Even though it went down as a team loss in a lost season, Jose Quintana found a way to make history on his own Wednesday night.
By throwing his 17th no-decision of the year, Quintana set the American League record. He probably won't get a shot to make a run at Bert Blyleven's MLB record of 20 in 1979 -- if only he didn't take a one-inning loss at Yankee Stadium the start before!
That was one feat the White Sox pointed out in their game notes. In the recap, I noted that Quintana is 0-0 in six such starts where he threw at least seven shutout innings. Those six no-decisions of 7+ shutout innings tie Joel Horlen for the most in franchise history, according to STATS by way of the Sox.
Taking the cue from those notes, I went to Baseball-Reference.com's Play Index and searched for the guys ahead of Quintana, and it really puts it into perspective just how good Quintana has been, and how little his teammates have helped him out when he's at his best.
Here's the list of all the starters with at least seven no-decisions in which they pitched at least seven shutout innings, along with the number of seasons they needed to get six of them. You'll see that all of these guys were good, and most of them were (or are) great.
Out of all these guys, Pete Harnisch is the only one to have six such games over a two-year period, which is kind of fitting, because he's also the least remarkable pitcher on this list. Given the fragility of pitchers, if Quintana were to put together a Harnisch-like career, it'd probably be a pretty good outcome, especially considering his background.
Then again, maybe it's time to separate Quintana from the past that allowed the White Sox to take him from the Yankees free of charge.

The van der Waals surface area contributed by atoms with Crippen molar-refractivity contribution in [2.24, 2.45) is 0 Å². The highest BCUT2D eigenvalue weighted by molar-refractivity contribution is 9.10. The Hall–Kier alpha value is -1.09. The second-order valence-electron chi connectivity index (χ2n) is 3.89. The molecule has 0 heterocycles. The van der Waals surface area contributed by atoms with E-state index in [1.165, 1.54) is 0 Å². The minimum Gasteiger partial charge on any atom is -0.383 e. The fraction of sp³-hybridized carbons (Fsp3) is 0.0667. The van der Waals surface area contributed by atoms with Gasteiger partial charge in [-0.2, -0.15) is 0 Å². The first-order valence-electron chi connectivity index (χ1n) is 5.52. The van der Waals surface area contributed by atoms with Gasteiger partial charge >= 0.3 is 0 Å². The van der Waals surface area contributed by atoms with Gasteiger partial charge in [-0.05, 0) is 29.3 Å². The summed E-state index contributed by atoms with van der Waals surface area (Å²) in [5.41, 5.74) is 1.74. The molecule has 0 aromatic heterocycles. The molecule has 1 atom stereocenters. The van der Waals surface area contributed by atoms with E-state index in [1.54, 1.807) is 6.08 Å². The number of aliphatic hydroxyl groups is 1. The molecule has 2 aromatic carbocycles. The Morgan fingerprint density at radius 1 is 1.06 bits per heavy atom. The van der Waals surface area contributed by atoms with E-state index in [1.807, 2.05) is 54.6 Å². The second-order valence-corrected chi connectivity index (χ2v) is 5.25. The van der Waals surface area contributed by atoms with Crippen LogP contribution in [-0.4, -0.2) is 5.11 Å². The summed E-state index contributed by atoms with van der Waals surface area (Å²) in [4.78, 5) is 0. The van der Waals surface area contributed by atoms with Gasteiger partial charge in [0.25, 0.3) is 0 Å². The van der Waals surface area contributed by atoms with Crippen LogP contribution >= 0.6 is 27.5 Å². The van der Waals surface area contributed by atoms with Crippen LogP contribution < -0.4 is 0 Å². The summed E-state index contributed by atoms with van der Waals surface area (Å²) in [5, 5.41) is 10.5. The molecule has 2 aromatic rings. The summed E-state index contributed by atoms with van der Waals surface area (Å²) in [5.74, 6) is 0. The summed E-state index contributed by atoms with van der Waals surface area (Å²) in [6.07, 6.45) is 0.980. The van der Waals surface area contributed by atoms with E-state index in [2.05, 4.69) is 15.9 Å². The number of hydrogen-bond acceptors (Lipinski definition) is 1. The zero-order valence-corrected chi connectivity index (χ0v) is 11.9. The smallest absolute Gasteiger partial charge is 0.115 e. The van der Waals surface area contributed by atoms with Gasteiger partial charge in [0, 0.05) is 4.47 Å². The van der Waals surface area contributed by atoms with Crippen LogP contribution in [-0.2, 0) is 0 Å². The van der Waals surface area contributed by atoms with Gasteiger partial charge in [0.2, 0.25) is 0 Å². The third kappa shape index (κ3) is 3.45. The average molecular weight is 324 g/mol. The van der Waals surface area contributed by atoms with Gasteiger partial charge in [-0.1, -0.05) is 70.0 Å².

Quintana is just 24 years old, and he's improved his peripherals to the point where he doesn't need to make additional strides in order to be believably good. It was a different story when he posted a 3.76 ERA while striking out five batters per nine innings. We saw some of his unlikely Houdini acts last year, so while the chorus chanting "FIP FIP FIP" was predictable and annoying, I didn't feel compelled to rail against it. Regression makes fools of us all.
The simple FIP case no longer applies. Quintana's sum is still a little greater than its parts according to FanGraphs, but its WAR valuation (3.5 WAR) calls him the 14th-most valuable pitcher in the American League, which is a pretty strong statement. B-Ref's WAR goes further, giving him 5.2 WAR, good for sixth-best in the AL.
Either way, he's an asset, and one who has varied his approach enough to ward off the sophomore slump. His arm-side command improved, he's been using the high fastball as a knockout pitch, and he's mixed in changeups and curves more often. His off-speed offerings aren't great, but they're keeping hitters honest right now.
Really, Quintana only has to establish durability in order to secure his very-goodness, and he's on the right track. Some early inefficiency problems put him behind the pace in his quest for 200 innings, and the rain-shortened outing in New York and the six-man rotation will leave him short in all likelihood despite a second-half rally.
That he's been able to sustain his performance after the All-Star break is what's important this time around. He wore down last year, posting a 5.30 ERA over August and September with opponents hitting .310/.391/.476 against him. That gave the regression crowd more ammo. This time around, Quintana has a 3.38 ERA since the start of August, and he's keeping hitters off base at any above-average rate (.256/.305/.411).
This is a longwinded way of saying that if he keeps pitching the way he does, the wins will have to show up at some point. However, should he keep pitching to the (0-0) score, he could find himself in the company of true greatness in a fraction of the innings. Maybe he doesn't need durability after all.